When you’re having a new website developed for your business, the first steps that should be taken by your web designer are researching the competition as well as the target audience. That way, they can structure the content of your site before designing the website’s layout. They will learn what is working in the industry and what your customers are interested in from you. It’s important to communicate that your business is here to help your customers and show them how you can solve their problems.
If you don’t know what type of information you are going to need for the site or how to communicate that information, then you won’t be able to design the best website for your business specifically.
While having a beautiful website is great and can immediately convey professionalism, if your website doesn’t convert visitors into customers, then what good is it? That would be like hiring a handsome sales rep (on salary) to hang out in the office all day, playing on the Internet and he never brought in any new business for the company.
Always remember that your website should be an asset for your business, not an expense. Tweet This
Your website should be structured with a path in mind that you want the visitors to take. When they arrive on your home page, which pages they visit second, third and eventually leading them to a call to action page should all be mapped out. The best way to plan these website journeys is by matching them to the different levels of your sales funnel.
Think about what customers ask you most frequently when they are first in the market for your services. Answer those questions in blog posts or on the top-level service pages. Have your website visitors enter your website onto top of the funnel content pages and lead them through information related to the different stages of your buyer cycle.
After you’ve spoken with a customer and they are aware of what your business does and the services you offer, what are the next topics that they are interested in? Keep these questions in mind when you are working with your web designer on which pages you want on your website.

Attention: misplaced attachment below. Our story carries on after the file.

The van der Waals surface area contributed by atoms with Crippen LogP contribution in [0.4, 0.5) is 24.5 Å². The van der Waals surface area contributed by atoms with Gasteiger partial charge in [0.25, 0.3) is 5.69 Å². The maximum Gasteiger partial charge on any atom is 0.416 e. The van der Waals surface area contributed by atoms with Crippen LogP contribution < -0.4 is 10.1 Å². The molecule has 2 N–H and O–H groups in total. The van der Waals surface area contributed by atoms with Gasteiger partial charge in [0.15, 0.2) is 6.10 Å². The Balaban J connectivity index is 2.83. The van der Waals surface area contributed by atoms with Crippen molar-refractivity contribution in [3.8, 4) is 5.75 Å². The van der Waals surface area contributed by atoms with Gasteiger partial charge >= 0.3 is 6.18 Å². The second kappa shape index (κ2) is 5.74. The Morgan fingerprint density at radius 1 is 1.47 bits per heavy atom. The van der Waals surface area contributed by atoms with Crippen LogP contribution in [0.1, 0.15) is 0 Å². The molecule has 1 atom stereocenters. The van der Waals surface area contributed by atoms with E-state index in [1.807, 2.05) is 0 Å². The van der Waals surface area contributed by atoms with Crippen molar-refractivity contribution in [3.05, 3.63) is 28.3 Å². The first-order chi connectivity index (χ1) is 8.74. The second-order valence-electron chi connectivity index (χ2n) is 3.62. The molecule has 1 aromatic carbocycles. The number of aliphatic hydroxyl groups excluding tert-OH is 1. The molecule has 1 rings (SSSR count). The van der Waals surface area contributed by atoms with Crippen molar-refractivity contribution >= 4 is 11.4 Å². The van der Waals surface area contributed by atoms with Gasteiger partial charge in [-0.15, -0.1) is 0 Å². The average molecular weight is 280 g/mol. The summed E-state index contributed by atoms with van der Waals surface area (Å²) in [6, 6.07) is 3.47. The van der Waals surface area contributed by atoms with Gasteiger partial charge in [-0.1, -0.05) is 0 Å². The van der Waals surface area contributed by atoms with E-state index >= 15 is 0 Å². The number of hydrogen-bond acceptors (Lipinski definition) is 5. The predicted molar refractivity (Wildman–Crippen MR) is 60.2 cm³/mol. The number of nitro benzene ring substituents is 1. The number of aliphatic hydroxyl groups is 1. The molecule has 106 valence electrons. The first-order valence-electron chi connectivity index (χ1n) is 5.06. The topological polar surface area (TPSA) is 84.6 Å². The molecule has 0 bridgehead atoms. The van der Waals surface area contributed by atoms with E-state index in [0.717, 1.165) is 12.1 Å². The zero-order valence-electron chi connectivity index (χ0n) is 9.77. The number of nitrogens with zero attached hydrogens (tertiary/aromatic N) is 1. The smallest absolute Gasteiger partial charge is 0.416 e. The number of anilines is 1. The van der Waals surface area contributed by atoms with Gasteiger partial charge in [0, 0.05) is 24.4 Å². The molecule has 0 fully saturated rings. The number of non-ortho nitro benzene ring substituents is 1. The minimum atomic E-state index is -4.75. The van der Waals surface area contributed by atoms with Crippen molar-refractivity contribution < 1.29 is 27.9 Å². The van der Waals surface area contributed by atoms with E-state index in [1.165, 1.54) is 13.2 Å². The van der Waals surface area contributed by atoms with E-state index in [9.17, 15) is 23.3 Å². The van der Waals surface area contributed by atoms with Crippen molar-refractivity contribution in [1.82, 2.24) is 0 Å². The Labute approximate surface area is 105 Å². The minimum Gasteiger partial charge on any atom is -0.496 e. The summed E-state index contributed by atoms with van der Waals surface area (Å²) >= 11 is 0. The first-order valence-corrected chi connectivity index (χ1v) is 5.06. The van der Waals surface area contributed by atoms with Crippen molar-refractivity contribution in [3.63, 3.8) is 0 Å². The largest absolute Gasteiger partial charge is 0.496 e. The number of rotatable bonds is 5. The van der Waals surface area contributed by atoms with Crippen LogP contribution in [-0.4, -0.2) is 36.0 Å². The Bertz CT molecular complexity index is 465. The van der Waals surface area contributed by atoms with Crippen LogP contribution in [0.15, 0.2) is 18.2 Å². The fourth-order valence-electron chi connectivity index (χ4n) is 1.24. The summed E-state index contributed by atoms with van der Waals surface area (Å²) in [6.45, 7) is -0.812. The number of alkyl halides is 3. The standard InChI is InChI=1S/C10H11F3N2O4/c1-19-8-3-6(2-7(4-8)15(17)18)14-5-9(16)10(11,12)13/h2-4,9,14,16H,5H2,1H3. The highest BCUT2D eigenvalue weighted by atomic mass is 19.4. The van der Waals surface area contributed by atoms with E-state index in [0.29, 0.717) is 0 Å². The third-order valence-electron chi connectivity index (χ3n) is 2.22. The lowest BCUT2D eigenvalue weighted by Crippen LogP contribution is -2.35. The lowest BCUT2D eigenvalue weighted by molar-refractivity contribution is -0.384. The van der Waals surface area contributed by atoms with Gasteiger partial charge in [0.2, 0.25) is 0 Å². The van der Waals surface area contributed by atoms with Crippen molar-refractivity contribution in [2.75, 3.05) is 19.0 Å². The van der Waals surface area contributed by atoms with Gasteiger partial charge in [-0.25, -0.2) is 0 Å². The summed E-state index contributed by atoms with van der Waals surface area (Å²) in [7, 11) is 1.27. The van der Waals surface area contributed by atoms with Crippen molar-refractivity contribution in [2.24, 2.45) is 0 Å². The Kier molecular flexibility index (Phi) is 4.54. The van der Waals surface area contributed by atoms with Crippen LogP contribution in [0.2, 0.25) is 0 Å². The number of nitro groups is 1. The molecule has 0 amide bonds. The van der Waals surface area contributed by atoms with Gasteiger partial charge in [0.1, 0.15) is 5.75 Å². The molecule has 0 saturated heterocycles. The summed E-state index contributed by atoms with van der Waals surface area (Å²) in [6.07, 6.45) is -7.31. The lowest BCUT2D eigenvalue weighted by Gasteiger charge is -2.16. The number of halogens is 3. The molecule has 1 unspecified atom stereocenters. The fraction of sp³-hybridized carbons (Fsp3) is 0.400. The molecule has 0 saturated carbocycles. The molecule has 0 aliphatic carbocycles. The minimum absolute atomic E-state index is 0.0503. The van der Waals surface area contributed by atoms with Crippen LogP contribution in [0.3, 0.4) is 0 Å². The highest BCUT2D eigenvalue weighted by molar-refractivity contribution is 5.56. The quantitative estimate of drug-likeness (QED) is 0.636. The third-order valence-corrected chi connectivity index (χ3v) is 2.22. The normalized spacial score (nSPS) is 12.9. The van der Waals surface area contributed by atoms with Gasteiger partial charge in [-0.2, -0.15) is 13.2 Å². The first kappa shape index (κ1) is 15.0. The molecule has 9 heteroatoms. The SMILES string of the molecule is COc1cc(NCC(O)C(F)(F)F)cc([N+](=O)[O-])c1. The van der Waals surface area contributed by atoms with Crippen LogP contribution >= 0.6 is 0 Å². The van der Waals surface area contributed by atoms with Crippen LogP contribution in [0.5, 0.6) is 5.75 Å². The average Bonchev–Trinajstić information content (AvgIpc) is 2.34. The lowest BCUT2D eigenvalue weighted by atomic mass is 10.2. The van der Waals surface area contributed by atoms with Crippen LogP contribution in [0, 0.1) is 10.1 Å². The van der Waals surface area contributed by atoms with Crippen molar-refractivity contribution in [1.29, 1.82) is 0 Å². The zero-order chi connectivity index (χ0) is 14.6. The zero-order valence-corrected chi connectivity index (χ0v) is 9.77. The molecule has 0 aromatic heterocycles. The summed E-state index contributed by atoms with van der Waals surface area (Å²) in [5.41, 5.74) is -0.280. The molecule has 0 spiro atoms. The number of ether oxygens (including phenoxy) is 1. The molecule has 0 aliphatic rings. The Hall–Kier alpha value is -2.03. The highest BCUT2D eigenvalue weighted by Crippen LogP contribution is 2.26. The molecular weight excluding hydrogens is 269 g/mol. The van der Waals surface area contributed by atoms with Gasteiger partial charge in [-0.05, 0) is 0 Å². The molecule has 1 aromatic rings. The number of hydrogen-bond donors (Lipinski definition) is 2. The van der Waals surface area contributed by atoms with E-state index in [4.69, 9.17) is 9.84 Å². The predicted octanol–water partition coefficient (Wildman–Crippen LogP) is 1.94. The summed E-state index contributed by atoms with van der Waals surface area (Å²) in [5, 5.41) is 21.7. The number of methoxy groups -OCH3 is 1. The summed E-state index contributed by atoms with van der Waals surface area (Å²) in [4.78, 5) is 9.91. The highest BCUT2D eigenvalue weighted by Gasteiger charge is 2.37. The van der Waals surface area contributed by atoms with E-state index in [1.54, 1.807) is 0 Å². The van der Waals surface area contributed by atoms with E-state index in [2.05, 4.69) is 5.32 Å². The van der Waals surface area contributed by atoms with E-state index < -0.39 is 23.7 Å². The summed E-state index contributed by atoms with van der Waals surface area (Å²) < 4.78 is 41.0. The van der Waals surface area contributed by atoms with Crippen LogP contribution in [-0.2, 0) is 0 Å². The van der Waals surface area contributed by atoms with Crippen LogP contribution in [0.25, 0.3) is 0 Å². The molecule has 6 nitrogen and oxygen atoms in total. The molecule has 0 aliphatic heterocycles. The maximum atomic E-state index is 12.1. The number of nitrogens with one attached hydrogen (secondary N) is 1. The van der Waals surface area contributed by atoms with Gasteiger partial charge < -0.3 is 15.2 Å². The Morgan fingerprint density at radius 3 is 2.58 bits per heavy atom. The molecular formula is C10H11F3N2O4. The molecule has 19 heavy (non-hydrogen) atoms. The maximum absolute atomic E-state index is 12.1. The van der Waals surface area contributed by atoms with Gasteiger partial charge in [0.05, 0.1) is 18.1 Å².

The natural progression of educating them will lead your visitors to becoming customers at a much higher conversion rate than just randomly publishing pages on your website that you as the business want to see.
Remember that you are not your clients. Keep the information on your website relevant to what your prospective buyers want to know, not what you want to tell them. Skip any jargon because they don’t speak the same language as people in the industry. Try to think from their perspective. Better yet, ask them what they would want to see and then deliver it.
Call your best customers and ask them about their experience buying from you and what encouraged them to choose you over the competition. Use that information to highlight your key differentiators on your website. Find out what type of information your buyers need to know in order to close the sale and then provide that on your website. Not only will this increase your website conversion rates, but it will save your sales team time because by the time the customer calls your company, they have a lot of their questions answered already.
Is your website content intentionally structured? Do you map your user experience to your sales funnel? Let me know what your experience was with your website designer in determining what pages should be on your website and where they should be in the sites design and hierarchy. Leave comments below.